Ara is a Journalism graduate from California State University Northridge who is always looking to explore his writing opportunities.
Pleasures of the Flesh Marks the Debut of Vocalist Steve Souza
Veteran American thrash metal band Exodus which has been such a major part of the Bay Area thrash metal scene has somehow managed to keep my interest enough for me to write about them even in 2019 as the band turns 40! Their second studio album called Pleasures of the Flesh was released back in 1987 and they do a darn good job of thrash metal and they use melodies that Testament would use on their first two albums as well. Pleasures of the Flesh also means that it ends up being the debut of vocalist Steve Souza and he does a good job of replacing Paul Baloff. If we do not count the breaks that this band took throughout their career then Exodus would have been active for 40 years now.
There Is a Major Flaw for the Song Deranged
The album begins with a narration before the song Deranged lyrically is about someone that clearly has severe mental problems but he says that his psychiatrist says that he is okay. Unfortunately, mental illness is a huge problem in the United States and Exodus was bringing up the subject for thought. The song would have been better without the narration and this is something that I have not seen European thrash bands incorporate in their music and they get right down to playing thrash metal and making it work.
That’s not to say that the songs on this album don’t work but there’s no need for the band to include narration about a person that has alcoholic seizures and is a mentally problem filled person. It is better to just get down to playing the music instead of this kind of counterproductive narration.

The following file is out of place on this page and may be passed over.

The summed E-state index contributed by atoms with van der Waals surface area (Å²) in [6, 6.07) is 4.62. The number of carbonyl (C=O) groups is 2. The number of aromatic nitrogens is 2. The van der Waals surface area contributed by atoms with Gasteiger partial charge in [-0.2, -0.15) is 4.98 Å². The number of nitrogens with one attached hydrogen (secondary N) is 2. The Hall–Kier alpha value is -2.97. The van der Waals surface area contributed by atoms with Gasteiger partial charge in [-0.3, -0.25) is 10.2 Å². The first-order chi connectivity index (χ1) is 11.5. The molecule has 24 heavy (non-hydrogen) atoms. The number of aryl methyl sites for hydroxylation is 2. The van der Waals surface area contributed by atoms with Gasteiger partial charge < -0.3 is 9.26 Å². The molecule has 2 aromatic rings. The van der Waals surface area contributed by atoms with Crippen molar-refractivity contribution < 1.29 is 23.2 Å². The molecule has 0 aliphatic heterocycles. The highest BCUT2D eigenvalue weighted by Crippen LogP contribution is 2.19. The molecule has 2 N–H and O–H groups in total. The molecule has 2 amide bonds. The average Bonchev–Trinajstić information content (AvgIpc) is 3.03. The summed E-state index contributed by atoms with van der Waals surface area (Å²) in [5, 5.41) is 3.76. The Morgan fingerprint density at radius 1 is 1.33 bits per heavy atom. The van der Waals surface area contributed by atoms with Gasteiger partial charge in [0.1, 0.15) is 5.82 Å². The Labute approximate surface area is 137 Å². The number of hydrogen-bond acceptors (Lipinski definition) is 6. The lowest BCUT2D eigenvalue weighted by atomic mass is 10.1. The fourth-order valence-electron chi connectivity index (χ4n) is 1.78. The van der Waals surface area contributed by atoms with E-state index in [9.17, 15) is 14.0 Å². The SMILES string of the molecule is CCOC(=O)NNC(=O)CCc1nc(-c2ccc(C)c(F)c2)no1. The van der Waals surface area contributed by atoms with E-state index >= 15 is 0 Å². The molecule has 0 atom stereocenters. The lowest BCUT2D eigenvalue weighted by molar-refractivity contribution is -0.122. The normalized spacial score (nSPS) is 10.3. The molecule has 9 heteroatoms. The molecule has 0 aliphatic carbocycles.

Interpretation of the Album's Title
Pleasures of the Flesh may as well point out that some humans have pleasure for selfish reasons that end up severely hurting or killing them. Is Pleasures of the Flesh a better album than Bonded by Blood? I like it a little more but this is subjective obviously.
Pleasures of the Flesh Album Review Continued
“Til Death Do Us Part” features a sound of a bell before the heaviness of the song sets in. The song has melody, the type that even Testament would put to use during this time period which was from about 1987 through 1989. The band right away sends the message that they could care less about politics and that they write their songs the way that they want to and have fun the way that they want. However, I am biased at least partially that I will say that American thrash metal is not what it used to be because I’m so used to being impressed by European thrash bands much more these days. “Parasite” is a song that’s got that fast, chunky riffing that pretty much defined the decade that it was written in.
Stylistically, Pleasures of the Flesh definitely has that early to mid-1980’s thrash metal feel to it as the leads kick in as well. Note: leads refer to lead guitar. The title track starts with some Brazilian style drumming before the melody sounds like Testament. Is there any surprise there? The beginning sounds like birds are chirping though.
It is worth mentioning for emphasis that in this time period (1980’s until around 1992 or so), the American thrash metal scene was at its peak. In 1993 you had albums such as Sacred Reich’s Independent which were solid thrash releases in their own right. But 1987 was still a solid year for American heavy metal because you also had Testament’s The Legacy which I’ve written about before.
Then out of the blue comes a short acoustic filled instrumental called 30 seconds and I did not expect this coming from Exodus since their work usually is fast and heavy songs. “Seeds of Hate” musically sounds like a song on Helstar’s Nosferatu album. The song lyrically is about the fact that the Earth may explode because of the wars and chaos going on in the Third World. “Chemi-Kill” is a song that is totally against establishment politicians. The system has become about power and money as many of these elected leaders will do anything they can to make another buck at the expense of the people of other economic classes. Are we all doomed to fail? Not if we just focus on what we want and go after those things. The album ends with the fast song called “Choose Your Weapon” and by this point, it is clear that Exodus was dedicated to playing speedy, aggressive driven riffs however, they did not have the style of groove that Pantera did but still, Exodus is one of the top bands of the entire United States!
© 2019 Ara Vahanian